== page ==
Munich - The stage was set with 18,000 souls crammed into the Trolli Arena for an event the Bavarian club had waited an eternity for. All that was lacking was the corresponding performance from the lead protagonists on the field to match the fever off it.
Meeting the class genius on your first day at school is an intimidating feeling, though, and Fürth's timidness was understandable - after all this was FC Bayern Munich they were facing.
Seeing the likes of Arjen Robben and Bastian Schweinsteiger strutting their stuff is something the fans at the Trolli Arena will have to get used to. Besides, it is precisely what they have been pining for during the last two decades of near misses. No fewer than eight times had Fürth come agonisingly close to promotion on the final day of the season only to lose out, sometimes even in the final minutes. This was the first of 34 rewards for a long and painful journey.
For 43 minutes, the fans were anticipating more than just a memorable experience too, but once Thomas Müller's shot rippled the net, it was goodnight Greuther. "It was frustrating," admitted full-back Bernd Nehrig. "We had played a really decent first half, but then to concede such a goal in the 43rd minute was a real blow."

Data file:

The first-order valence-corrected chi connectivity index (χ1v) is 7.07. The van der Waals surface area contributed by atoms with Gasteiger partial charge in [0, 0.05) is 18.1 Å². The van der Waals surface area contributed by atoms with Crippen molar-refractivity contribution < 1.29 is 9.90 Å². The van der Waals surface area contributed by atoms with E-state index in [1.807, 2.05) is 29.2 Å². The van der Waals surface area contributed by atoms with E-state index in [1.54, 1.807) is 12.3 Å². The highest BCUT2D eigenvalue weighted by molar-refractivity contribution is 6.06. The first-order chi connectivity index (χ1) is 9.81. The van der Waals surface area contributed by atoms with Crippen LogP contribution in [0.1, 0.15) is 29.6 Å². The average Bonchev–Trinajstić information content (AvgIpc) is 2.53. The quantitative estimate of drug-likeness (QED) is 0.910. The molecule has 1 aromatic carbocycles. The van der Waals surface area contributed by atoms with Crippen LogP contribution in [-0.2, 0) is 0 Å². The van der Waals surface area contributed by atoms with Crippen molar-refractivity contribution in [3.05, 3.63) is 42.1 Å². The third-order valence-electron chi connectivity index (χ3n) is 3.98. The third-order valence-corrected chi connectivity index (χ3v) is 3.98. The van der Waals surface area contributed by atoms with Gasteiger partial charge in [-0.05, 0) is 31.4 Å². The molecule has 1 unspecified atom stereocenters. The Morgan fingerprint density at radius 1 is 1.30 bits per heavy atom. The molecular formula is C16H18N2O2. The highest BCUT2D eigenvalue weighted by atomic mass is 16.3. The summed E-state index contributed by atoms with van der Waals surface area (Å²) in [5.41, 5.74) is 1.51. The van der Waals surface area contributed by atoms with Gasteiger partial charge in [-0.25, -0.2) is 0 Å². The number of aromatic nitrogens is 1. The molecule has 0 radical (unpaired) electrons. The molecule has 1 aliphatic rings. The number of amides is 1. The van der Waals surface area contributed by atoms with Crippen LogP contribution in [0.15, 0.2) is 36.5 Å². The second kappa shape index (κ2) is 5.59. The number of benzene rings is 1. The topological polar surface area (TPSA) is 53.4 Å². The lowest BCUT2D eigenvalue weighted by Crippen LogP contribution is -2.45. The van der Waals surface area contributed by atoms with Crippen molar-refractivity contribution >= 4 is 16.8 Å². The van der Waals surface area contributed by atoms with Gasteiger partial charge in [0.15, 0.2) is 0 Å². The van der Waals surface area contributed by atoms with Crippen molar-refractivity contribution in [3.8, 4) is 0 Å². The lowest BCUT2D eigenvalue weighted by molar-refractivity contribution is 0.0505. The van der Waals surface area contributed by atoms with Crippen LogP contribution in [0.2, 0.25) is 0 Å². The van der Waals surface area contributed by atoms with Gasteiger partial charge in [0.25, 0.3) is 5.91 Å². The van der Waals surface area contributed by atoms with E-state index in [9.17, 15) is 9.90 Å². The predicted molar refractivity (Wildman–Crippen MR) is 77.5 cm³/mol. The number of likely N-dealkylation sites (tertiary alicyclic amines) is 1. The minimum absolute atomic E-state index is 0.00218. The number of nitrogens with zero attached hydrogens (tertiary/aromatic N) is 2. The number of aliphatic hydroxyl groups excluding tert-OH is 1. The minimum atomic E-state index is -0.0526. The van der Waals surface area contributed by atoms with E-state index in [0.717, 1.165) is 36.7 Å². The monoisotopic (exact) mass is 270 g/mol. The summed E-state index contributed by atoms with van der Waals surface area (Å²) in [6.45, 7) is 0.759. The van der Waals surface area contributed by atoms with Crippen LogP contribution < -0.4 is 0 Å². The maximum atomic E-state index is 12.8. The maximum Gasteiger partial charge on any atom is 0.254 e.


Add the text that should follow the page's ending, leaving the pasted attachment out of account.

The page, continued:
Mountain to climb
The goal meant Fürth had to abandon their defensive tactics, emerge from their shells and try to attack their opponents. That is a lot easier said than done against the record title holders. Coach Mike Büskens had beaten Bayern before, but that was when he was in charge of Schalke 04. For all his wisdom in the dressing room at half time, there was only so much Fürth could put into practice over the second 45 minutes.
"Bayern have such individual class to exploit the yard or two that we were lacking," continued Nehrig. "They were as cool as ice." A 3-0 defeat was nevertheless a disappointing start to life in the top flight and a result Fürth will be keen to put behind them. The light at the end of the tunnel is that things can only get better - they are not going to face Bayern every weekend. "There are a lot of positives we can take from our first half, while the second half was a learning curve too," added Nehrig. "At the end of the day, we were playing against the best side in Germany."
Off their Trolli
If the 18,000 fans inside the Trolli Arena can show the same backing for their 11 heroes on the field for each of their remaining 16 home matches this season, the aim of avoiding relegation could still be a realistic one. Emulating Bavarian rivals Augsburg is the objective and they had to wait nine games for their first Bundesliga victory last season.
Yet despite the defeat, it was still a day to remember for everyone involved. "It was great fun," said Nehrig. "The fans were great and gave us fantastic support."